Schemers is the latest genre-crossing anthology of new short fiction from Stone Skin Press. From the classic myths to the pages of the Bible, from Shakespeare’s stage to the yellowed pulps of yesteryear, literature runs red with tales of plotting and betrayal. Since the last century literature has grappled with a new layer of betrayal—of objective reality, but the subjectivities of the mind.
With the rhythmic snap of verse, Laura Lush’s “Pink Azaleas” crawls inside the consciousness of a cyber-stalker colonized by the online tool that most defines our decade.
He fell in love with her on Google Earth.
It happened one day when he was looking out from the Juliet balcony of his 30th-floor apartment, his fingers tapping on the mouse until the map grew from an indiscernible checkerboard of lines and dark green and grey blotches to a small body of water glimmering beyond the freeway. Why hadn’t he noticed the lake before? Google Earth was always revealing new pieces of information to him: the number of steps to his favourite deli, the exact bus that would let him circumnavigate the grid of his neighbourhood while the eyes of Google Earth peered down on him.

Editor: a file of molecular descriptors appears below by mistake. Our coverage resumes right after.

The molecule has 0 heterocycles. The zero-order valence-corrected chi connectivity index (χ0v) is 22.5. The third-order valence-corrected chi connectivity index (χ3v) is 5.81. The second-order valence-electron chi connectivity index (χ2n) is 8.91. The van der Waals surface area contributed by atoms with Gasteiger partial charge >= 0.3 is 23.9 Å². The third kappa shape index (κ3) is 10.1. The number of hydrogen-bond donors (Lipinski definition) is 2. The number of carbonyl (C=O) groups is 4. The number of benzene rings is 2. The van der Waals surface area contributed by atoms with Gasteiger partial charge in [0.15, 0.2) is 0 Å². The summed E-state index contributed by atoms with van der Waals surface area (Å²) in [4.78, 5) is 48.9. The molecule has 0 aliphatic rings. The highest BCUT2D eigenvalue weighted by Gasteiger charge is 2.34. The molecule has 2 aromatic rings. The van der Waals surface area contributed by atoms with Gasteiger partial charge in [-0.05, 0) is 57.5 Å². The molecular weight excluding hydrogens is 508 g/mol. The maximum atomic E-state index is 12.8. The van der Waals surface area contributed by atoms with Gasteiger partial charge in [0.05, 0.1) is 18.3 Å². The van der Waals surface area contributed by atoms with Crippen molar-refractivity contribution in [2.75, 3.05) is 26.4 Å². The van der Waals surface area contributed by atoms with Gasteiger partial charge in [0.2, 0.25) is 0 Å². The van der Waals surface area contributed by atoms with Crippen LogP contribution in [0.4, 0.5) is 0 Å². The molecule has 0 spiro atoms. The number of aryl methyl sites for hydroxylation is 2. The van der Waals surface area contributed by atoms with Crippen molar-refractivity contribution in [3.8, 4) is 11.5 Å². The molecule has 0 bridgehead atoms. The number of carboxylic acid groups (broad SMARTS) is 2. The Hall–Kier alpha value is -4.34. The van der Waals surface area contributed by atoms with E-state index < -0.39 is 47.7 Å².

He typed in the coordinates of the glimmering body of water. Borelais Lake, they called it, a man-made reservoir with two man-made beaches, beaches whose sand was unnaturally white, unnaturally pure—whose sunbathers he could now barely make out—small grains of pepper or salt shaken haphazardly onto a plate. The lake’s surface shone hard, the waves roughened to dull scallops of green.
He moved the cursor left, and followed a court that looped from the lake like a lasso. He waited for the small dark squares to become houses. Houses, no bigger than a microchip, the same size, the same dimensions. White lines spread off Borealis Court that took you into the centre of the city’s tight knots of streets. Then he pressed the zoom-in icon and waited for Borealis Court to grow into view.
For the rest, get Schemers from Stone Skin Press.
Laura Lush is the author of four collections of poetry, including Carapace, which was released in 2011 by Palimpsest Press, and a collection of short stories entitled Going to the Zoo by Turnstone Press. She teaches creative writing and academic English at the University of Toronto’s School of Continuing Studies. She lives in Guelph with her son, Jack.
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